Diana Hernandez, 10, left, Francky Mirafuentes, 10, and David Canales,… (Liz O. Baylen / Los Angeles…)
If the story of the Los Angeles Public Library system were a book on a library shelf, it would have a tattered cover.
Ravaged by budget cuts and layoffs, the system dropped to a five-day-a-week schedule last year, with doors closed on Sundays and Mondays at all of the city's 73 libraries. Ongoing budget woes mean the plot could worsen in coming years, perhaps leading to some library closures.
A measure on the March 8 ballot gives voters a chance to increase the amount of money dedicated to the library each year.
Supporters, who include Mayor Antonio Villaraigosa, Los Angeles Police Department Chief Charlie Beck and all 15 members of the City Council, say it would help restore service and shield the library from future cuts.
But opponents, including the police union and the League of Women Voters, say it would force cuts to other city departments, including fire, street services, and parks and recreation.
More money for libraries means less for everybody else, said Kristi Sandoval, a director of the 9,900-member Police Protective League.
"It creates more problems than it actually solves," she said. "You're basically borrowing from Peter to pay Paul."
The union is worried that police might get a smaller slice of the pie but does not plan to spend money to try to defeat Measure L because, Sandoval said, it will probably pass.
Los Angeles voters have been kind to libraries in the past. They approved bond measures in 1989 and 1998 that brought in $231 million for library construction and renovation projects.
"I think there will be a lot of yeses," Sandoval said. "But we want to make sure people have a clear understanding of what that vote means."
Library advocates scoff at critics who suggest libraries are less than essential.
The police "clean up after crime, but we prevent it," said Roy Stone, the local president of the Librarians' Guild.
Libraries are community centers where job seekers can search for employment, the homeless can escape the elements and kids can stay out of trouble, he said. Measure L, he said, asks voters a question: "What kind of city do we want to have?"
Growing up in foster care in the San Fernando Valley, Angel Bell spent every afternoon at the library. It was a safe haven, she said, and helped her avoid the problems of some of the other foster kids.
"I read constantly," she said. "They partied a lot."
Books, Bell said, enabled her to think beyond what her world was "to what it could be."
Now 27 and working as a security guard, Bell reads all night during her graveyard shift — science fiction, romance and, surprisingly for a city girl, books on farming. She visits the Pico Union Branch Library once a week.
She was there on a recent rainy afternoon with her daughter, Olivia Bell-Garcia, 7, who was reading about sharks.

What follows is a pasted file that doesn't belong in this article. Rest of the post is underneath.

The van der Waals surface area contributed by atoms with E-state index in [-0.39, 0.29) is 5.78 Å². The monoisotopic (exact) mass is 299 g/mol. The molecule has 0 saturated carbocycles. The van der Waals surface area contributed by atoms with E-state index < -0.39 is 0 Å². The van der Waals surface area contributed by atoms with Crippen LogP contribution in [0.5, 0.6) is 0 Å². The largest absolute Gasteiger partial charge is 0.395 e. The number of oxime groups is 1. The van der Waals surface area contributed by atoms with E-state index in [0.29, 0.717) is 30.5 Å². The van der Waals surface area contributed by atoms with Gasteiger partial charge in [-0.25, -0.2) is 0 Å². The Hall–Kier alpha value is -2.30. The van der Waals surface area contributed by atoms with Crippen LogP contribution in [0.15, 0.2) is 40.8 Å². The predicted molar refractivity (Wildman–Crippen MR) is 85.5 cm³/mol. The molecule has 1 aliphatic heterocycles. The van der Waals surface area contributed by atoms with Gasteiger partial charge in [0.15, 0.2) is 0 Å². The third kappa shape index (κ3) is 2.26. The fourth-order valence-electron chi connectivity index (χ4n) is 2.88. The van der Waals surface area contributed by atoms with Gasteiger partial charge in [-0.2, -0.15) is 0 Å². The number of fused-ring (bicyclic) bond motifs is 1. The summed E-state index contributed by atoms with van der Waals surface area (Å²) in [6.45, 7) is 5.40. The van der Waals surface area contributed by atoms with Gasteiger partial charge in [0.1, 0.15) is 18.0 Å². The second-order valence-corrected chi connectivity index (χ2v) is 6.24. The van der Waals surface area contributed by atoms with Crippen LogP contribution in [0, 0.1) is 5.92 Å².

"The library is where everyone comes," Bell said.
Nearby, middle school students huddled over homework, whispering with tutors, and toddlers curled up on pillows with picture books, mouthing words. One man browsed the Spanish-language movie section while another looked through Korean-language magazines.
Juan Carlos Hernandez, 28, was sitting at a computer, his face an inch from the screen. He was gazing at a photograph of a cornfield in San Francisco Pichataro, the small Mexican town where he grew up.
"I miss it," he said.
Hernandez, a roofer, came here six years ago and lives with his family in an apartment nearby. On days he can't find work, he comes to the library to read books or online news from back home. He said: "I can't pay for the Internet."
On this day, all of the library's 34 computers were in use. Branch manager Kathy Ellison said that is typical and that people often use them to apply for jobs or unemployment benefits.
Libraries across America have reported an increase in users since the onset of the recession.
The number of visits to Los Angeles libraries hit a peak of 17 million in the 2008-09 fiscal year, said Los Angeles Public Library spokesman Peter Persic. In 2009-10, visits dipped to 16 million, he said, probably because of the Sunday and Monday closures.
Just a few years ago, the outlook for the system was quite bright.
In 2007, the city finished a 15-year building program that expanded the number of libraries from 63 to 72 and more than doubled the total library space citywide.
Historically much better funded than the County of Los Angeles Public Library, libraries are allocated at least 0.0175% of property tax revenues under the Los Angeles City Charter.
Officials believed they would always have enough money to run the new facilities. But then came the recession and tough choices.
Police budgets were left mostly unscathed. But last year the council required the library system to pay for previously covered utility bills, pensions, health benefits and other costs.
A citywide hiring freeze, early retirements and layoffs cut the library staff by 28%, leaving the entire system with 800 employees. Reductions in services followed.
Further cuts to the library are possible this year, as city officials try to make up for a $360-million shortfall — but only if Measure L fails.
Gradually, over four years, the measure would double the amount of revenue designated to the library system by the charter. Eventually, the library budget would grow to about $130 million, from about $76 million. Branch libraries could go back to a six-day schedule, library officials say, and the city's seven regional libraries could once again be open every day.